Partial shading has a nonlinear effect on the performance of photovoltaic (PV) modules. Different methods of optimizing energy harvesting under partial shading conditions have been suggested to mitigate this issue. In this paper, a smart PV module architecture is proposed for improvement of shade resilience in a PV module consisting of 60 silicon solar cells, which compensates the current drops caused by partial shading. The architecture consists of groups of series-connected solar cells in parallel to a DC-DC buck converter. The number of cell groups is optimized with respect to cell and converter specifications using a least-squares support vector machine method. A generic model is developed to simulate the behavior of the smart architecture under different shading patterns, using high time resolution irradiance data. In this research the shading patterns are a combination of random and pole shadows. To investigate the shade resilience, results for the smart architecture are compared with an ideal module, and also ordinary series and parallel connected architectures. Although the annual yield for the smart architecture is 79.5% of the yield of an ideal module, we show that the smart architecture outperforms a standard series connected module by 47%, and a parallel architecture by 13.4%. Full article
(This article belongs to the Special Issue PV System Design and Performance)
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Open AccessArticle
A New PV Array Fault Diagnosis Method Using Fuzzy C-Mean Clustering and Fuzzy Membership Algorithm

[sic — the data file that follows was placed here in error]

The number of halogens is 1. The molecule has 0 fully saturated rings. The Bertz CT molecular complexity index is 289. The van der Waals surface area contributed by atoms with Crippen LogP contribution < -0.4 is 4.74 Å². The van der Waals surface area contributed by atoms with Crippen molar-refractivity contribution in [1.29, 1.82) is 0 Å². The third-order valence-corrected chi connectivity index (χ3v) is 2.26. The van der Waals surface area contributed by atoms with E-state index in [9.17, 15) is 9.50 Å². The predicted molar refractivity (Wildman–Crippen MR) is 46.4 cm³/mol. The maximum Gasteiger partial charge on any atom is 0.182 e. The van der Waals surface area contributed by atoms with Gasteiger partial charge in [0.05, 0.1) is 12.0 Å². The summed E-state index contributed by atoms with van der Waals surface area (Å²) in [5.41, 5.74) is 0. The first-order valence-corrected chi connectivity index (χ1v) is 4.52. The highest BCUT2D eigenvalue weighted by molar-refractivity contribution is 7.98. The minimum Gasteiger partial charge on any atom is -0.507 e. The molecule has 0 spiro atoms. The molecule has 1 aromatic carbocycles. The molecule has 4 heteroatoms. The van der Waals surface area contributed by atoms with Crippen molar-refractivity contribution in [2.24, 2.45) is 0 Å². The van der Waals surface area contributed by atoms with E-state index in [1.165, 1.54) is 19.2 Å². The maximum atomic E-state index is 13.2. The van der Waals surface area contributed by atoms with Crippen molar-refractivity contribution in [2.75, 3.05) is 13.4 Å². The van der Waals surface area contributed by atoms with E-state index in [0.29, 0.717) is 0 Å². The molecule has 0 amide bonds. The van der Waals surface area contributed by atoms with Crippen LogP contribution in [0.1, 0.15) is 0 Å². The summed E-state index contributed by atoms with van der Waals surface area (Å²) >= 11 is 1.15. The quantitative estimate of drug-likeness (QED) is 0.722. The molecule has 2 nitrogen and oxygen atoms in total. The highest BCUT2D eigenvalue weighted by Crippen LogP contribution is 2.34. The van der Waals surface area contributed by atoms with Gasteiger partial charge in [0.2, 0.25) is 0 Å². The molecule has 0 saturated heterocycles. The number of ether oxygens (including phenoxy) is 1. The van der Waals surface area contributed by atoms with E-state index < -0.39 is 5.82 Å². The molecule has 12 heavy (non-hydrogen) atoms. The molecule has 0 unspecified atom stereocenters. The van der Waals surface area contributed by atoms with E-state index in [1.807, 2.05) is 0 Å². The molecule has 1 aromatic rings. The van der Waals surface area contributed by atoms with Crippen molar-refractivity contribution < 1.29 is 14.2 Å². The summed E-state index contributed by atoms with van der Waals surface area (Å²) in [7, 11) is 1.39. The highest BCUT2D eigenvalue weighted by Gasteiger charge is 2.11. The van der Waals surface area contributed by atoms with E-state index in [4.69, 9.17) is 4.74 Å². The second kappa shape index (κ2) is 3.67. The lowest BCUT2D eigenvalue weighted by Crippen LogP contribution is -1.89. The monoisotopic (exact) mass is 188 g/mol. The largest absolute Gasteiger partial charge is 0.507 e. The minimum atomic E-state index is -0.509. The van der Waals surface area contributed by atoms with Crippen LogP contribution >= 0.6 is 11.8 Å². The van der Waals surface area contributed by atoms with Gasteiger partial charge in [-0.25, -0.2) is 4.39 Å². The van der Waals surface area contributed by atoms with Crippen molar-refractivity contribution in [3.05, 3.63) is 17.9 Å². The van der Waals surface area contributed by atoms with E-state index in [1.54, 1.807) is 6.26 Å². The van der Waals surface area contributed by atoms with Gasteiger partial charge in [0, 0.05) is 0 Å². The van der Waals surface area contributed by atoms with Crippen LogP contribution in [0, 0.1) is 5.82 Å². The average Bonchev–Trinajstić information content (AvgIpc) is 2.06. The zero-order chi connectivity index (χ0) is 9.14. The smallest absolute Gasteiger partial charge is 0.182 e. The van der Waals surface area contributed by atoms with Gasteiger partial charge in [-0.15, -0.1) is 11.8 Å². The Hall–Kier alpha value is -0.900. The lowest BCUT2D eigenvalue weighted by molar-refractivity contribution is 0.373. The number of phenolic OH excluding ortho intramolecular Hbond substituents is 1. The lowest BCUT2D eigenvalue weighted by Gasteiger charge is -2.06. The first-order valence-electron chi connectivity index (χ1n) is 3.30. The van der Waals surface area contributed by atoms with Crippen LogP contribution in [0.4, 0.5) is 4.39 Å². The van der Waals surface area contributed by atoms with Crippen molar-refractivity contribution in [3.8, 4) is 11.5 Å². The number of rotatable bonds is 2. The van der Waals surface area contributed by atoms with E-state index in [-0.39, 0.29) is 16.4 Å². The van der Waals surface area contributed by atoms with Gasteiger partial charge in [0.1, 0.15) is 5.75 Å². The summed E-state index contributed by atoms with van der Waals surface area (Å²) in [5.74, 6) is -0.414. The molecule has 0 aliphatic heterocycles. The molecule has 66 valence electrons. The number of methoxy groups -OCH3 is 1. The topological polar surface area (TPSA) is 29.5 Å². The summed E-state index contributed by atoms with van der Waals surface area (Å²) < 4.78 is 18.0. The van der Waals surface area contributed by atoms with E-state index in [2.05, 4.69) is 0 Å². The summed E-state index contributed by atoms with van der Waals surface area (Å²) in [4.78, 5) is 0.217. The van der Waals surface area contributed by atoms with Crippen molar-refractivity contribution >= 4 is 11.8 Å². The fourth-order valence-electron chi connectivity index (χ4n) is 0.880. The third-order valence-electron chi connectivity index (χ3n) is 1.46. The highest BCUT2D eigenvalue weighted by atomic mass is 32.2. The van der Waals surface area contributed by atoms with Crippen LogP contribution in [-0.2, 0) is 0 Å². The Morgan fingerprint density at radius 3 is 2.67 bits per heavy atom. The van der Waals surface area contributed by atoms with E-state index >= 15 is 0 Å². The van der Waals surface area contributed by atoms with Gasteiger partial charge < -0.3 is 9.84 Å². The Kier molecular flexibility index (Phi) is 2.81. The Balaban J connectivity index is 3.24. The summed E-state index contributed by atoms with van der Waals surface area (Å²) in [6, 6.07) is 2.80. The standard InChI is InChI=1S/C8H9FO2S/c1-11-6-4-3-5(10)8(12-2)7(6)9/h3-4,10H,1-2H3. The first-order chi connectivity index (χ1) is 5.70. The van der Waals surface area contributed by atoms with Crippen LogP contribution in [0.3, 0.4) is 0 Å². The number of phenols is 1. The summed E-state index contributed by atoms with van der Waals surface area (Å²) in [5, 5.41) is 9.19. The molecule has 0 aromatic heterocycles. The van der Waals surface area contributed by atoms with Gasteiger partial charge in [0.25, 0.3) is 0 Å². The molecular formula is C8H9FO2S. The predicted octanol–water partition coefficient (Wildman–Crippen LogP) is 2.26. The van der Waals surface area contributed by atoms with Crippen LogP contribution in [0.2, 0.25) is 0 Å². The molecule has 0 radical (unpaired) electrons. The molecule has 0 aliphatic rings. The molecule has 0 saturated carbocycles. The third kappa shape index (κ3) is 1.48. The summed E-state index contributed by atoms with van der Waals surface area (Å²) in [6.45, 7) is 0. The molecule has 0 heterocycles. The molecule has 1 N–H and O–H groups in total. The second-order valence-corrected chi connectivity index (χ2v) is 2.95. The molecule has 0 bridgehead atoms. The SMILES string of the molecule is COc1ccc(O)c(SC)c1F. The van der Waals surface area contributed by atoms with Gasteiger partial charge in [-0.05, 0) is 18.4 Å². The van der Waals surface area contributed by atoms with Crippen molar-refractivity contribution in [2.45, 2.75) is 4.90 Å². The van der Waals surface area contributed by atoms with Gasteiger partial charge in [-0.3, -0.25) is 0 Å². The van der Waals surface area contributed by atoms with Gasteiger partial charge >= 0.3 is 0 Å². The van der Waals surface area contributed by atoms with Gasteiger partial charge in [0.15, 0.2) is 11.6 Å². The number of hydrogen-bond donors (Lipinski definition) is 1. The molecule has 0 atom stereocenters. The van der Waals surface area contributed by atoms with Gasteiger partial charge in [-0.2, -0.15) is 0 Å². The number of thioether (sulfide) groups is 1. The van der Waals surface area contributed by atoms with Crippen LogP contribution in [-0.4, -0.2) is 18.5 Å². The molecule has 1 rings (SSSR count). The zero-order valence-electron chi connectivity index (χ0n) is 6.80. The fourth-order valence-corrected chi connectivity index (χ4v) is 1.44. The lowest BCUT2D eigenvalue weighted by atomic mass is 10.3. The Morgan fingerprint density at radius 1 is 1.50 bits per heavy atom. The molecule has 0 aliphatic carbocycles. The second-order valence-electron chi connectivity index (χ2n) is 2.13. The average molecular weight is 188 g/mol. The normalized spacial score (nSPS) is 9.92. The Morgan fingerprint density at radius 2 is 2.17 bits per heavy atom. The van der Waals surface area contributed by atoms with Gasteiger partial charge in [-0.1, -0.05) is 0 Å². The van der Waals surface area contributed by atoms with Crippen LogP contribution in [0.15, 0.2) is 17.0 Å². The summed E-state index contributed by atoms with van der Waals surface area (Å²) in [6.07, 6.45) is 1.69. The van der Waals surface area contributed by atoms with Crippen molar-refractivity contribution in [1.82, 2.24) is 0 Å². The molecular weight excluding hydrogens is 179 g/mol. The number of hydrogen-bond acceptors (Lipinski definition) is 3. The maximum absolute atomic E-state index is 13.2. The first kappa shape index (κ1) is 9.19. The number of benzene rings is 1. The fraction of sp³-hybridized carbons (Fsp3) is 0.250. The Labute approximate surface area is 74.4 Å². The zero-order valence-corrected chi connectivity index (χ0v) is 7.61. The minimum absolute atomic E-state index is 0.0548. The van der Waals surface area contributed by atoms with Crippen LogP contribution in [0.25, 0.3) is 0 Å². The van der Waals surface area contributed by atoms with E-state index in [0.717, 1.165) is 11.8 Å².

Energies 2018, 11(1), 238; https://doi.org/10.3390/en11010238 - 19 Jan 2018
Cited by 11
Abstract
Photovoltaic (PV) power station faults in the natural environment mainly occur in the PV array, and the accurate fault diagnosis is of particular significance for the safe and efficient PV power plant operation. The PV array’s electrical behavior characteristics under fault conditions is [...] Read more.
Photovoltaic (PV) power station faults in the natural environment mainly occur in the PV array, and the accurate fault diagnosis is of particular significance for the safe and efficient PV power plant operation. The PV array’s electrical behavior characteristics under fault conditions is analyzed in this paper, and a novel PV array fault diagnosis method is proposed based on fuzzy C-mean (FCM) and fuzzy membership algorithms. Firstly, clustering analysis of PV array fault samples is conducted using the FCM algorithm, indicating that there is a fixed relationship between the distribution characteristics of cluster centers and the different fault, then the fault samples are classified effectively. The membership degrees of all fault data and cluster centers are then determined by the fuzzy membership algorithm for the final fault diagnosis. Simulation analysis indicated that the diagnostic accuracy of the proposed method was 96%. Field experiments further verified the correctness and effectiveness of the proposed method. In this paper, various types of fault distribution features are effectively identified by the FCM algorithm, whether the PV array operation parameters belong to the fault category is determined by fuzzy membership algorithm, and the advantage of the proposed method is it can classify the fault data from normal operating data without foreknowledge. Full article
(This article belongs to the Special Issue PV System Design and Performance)
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Open AccessArticle
Modeling and Stability Analysis of a Single-Phase Two-Stage Grid-Connected Photovoltaic System
Energies 2017, 10(12), 2176; https://doi.org/10.3390/en10122176 - 19 Dec 2017
Cited by 10
Abstract
The stability issue of a single-phase two-stage grid-connected photovoltaic system is complicated due to the nonlinear v-i characteristic of the photovoltaic array as well as the interaction between power converters. Besides, even though linear system theory is widely used in stability [...] Read more.